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Author [NL] [FR] [ES] [DE] [SE] [IT] [NO] [MY] Topic: Service Quote  (Read 2025 times)

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Offline uralrob

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Re: Service Quote
« Reply #30 on: Nov 07, 2018, 12:46 PM »

 
 Tools will very quickly pay for themselves in labour savings. Only you can put a $$ value on your time.

 There is also the benefit of knowing exactly what has and what has not been done to the bike when diy.

 The catch for some is that you do need a warm well lit shed with enough room to swing the cat.

 Rob.
Don't take Life too serious, it's not permanent.

Offline Tonyt4

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Re: Service Quote
« Reply #31 on: Nov 08, 2018, 09:07 PM »
just get the main service done at the dealer now, and use a local garage for most everything else.

Also learnt how to do the oil change - mind you the first time I took the drain plug out the bolt had a very long shaft on it - quickly put it back in and pretended nothing had happened    :whistle:
Tony

Offline dodster

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Re: Service Quote
« Reply #32 on: Nov 12, 2018, 07:41 PM »
*Originally Posted by uralrob [+]
 
 Tools will very quickly pay for themselves in labour savings. Only you can put a $$ value on your time.

 There is also the benefit of knowing exactly what has and what has not been done to the bike when diy.

 The catch for some is that you do need a warm well lit shed with enough room to swing the cat.

 Rob.

What is involved in a full service exactly?
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Offline uralrob

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Re: Service Quote
« Reply #33 on: Nov 12, 2018, 11:04 PM »


 In dealer terms I don't know,  but the service intervals and what are involved are in the owner's manual and shop manual. The more important ones occur at 12 000 km intervals, with valve check and any necessary adjustment every 24 000 km on North American bikes, double that, I believe, on European/U.K. bikes.

 My bikes get an oil/filter change at 800 - 1000 km and again at 5000 km when they also get the throttle bodies synchronised. I have yet to have a bike on which the throttle bodies were in sync from factory at the 5k check.
 
 After that they get another oil/filter change at 12 000 km and roughly every 8 000 km thereafter. I stick pretty rigorously to the 24k valve check as there have always been clearances near the low end of spec. at the first check so they get shim changes which gives me a base line for the 48 k check. I check throttle body sync. after every valve check.

 Cables, switches and pivots get a cleaning every winter, as do electrical plugs as necessary. All fluids get changed every two years. The swing arm gets removed, cleaned and greased every two years as does the side stand
Other consumables such as brake pads, chain and sprockets get checked a couple of times a year and replaced as necessary.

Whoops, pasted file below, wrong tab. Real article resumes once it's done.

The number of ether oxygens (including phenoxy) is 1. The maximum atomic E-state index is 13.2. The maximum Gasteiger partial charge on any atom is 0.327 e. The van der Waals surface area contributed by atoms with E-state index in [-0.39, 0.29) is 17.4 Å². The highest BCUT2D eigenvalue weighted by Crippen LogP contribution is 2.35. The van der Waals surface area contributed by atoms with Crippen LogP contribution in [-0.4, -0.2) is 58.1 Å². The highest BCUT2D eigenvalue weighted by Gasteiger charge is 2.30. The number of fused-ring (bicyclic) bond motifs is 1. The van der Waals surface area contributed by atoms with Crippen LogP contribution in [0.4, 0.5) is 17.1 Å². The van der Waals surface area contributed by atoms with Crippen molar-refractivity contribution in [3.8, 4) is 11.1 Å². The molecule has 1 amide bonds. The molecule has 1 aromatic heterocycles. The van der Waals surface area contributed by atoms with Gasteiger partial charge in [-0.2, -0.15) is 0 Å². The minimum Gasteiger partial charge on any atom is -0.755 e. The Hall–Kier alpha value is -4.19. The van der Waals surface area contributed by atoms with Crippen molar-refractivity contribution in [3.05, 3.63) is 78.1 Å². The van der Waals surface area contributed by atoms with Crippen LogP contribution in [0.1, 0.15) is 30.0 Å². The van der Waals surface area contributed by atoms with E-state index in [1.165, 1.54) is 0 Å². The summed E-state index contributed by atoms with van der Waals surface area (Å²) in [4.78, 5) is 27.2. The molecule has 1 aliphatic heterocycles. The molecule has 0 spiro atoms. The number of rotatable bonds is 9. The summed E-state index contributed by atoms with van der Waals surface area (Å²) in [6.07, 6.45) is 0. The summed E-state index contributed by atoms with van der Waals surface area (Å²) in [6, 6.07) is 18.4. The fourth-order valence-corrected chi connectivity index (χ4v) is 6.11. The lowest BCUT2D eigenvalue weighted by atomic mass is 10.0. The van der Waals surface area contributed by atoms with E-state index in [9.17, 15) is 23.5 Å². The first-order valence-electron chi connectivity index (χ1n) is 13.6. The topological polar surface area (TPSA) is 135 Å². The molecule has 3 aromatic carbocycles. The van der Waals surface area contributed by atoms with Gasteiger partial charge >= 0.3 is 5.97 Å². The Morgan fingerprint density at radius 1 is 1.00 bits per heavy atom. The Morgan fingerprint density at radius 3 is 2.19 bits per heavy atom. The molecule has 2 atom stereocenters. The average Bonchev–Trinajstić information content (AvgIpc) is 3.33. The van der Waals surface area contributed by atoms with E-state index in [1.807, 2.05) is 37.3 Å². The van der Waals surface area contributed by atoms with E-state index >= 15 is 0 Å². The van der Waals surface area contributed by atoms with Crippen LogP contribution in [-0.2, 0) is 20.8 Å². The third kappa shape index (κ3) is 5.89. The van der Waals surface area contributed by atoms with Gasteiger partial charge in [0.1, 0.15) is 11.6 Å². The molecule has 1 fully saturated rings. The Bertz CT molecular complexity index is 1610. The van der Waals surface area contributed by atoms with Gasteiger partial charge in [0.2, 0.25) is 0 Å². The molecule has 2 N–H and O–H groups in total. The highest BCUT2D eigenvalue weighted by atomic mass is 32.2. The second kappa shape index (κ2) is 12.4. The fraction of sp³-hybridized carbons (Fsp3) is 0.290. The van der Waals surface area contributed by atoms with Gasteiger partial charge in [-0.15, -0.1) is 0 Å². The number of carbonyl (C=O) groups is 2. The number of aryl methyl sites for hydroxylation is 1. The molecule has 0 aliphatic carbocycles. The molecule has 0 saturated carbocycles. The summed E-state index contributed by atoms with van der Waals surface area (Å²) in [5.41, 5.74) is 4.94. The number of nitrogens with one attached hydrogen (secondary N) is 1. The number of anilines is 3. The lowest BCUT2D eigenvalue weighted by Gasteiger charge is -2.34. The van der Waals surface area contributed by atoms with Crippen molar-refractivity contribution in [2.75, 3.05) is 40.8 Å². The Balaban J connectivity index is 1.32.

Air filter gets cleaned annually and spark plugs are replaced every winter.

 Oil and filter changes, air filter cleaning, as well as valve checks are the most important items in terms of engine longevity as far as I am concerned.
 Other items could let you down by the side of the road if completely ignored but they aren't so important as far as the longevity of the bike is concerned.

 What I do is not gold standard and errs on the side of caution, You will find a range of opinions.
Some people spend more money on their wife than they do on their bike, but that's a personal decision. I look on both as high maintenance lifers. Go figure  :027:

 Rob.
Don't take Life too serious, it's not permanent.

Offline dodster

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Re: Service Quote
« Reply #34 on: Nov 13, 2018, 05:14 PM »
Valve check with the old feeler gauges? How do you balance throttle bodies?? All sounds a bit complicated!
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Online Gustavo

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Re: Service Quote
« Reply #35 on: Nov 13, 2018, 06:25 PM »
Yes, the inspection is with feeler gauges.  The inspection is easy.  If you have to change shims it gets a bit more work, as you have to remove the cams to get to them.




Balancing the TB is trivial, as long as you have the right tool to access those hidden screws that control that circuit.  Well, that and getting to the vacuum ports to hook up the gauges.  If you do it once, you can install extensions on the ports so you can hook up the vacuum gauges easily to check.




Gustavo
Always yield to temptation, it may not pass your way again - Ken Morton

Offline dodster

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Re: Service Quote
« Reply #36 on: Nov 14, 2018, 06:51 PM »
Blimey, well maybe Iíll have a go in the new year!
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Online TowerMan

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Re: Service Quote
« Reply #37 on: Nov 14, 2018, 08:36 PM »
*Originally Posted by dodster [+]
Blimey, well maybe Iíll have a go in the new year!
It is also not worth having a look at the documents on this Uber Secret Resource, that I do not maintain and that no one else should be told about / or even thanked for :015:

Richard  :002:

                          Details HERE  :123A:

Offline Clunkyboy

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Re: Service Quote
« Reply #38 on: Yesterday at 07:09 PM »
here you go, its for a Mk 1 but you'll get the idea

https://www.versys.co.uk/index.php/topic,6280.msg73336.html#msg73336
MT 5, KH 100, IT 175, XR 250, GPZ 600, GPZ 900, GPZ 750, GSXr 1100, XJ 1100, XJ 1200, Super Tenere, GSX 750, 10YR Break, VERSYS Mk1,VERSYS Mk2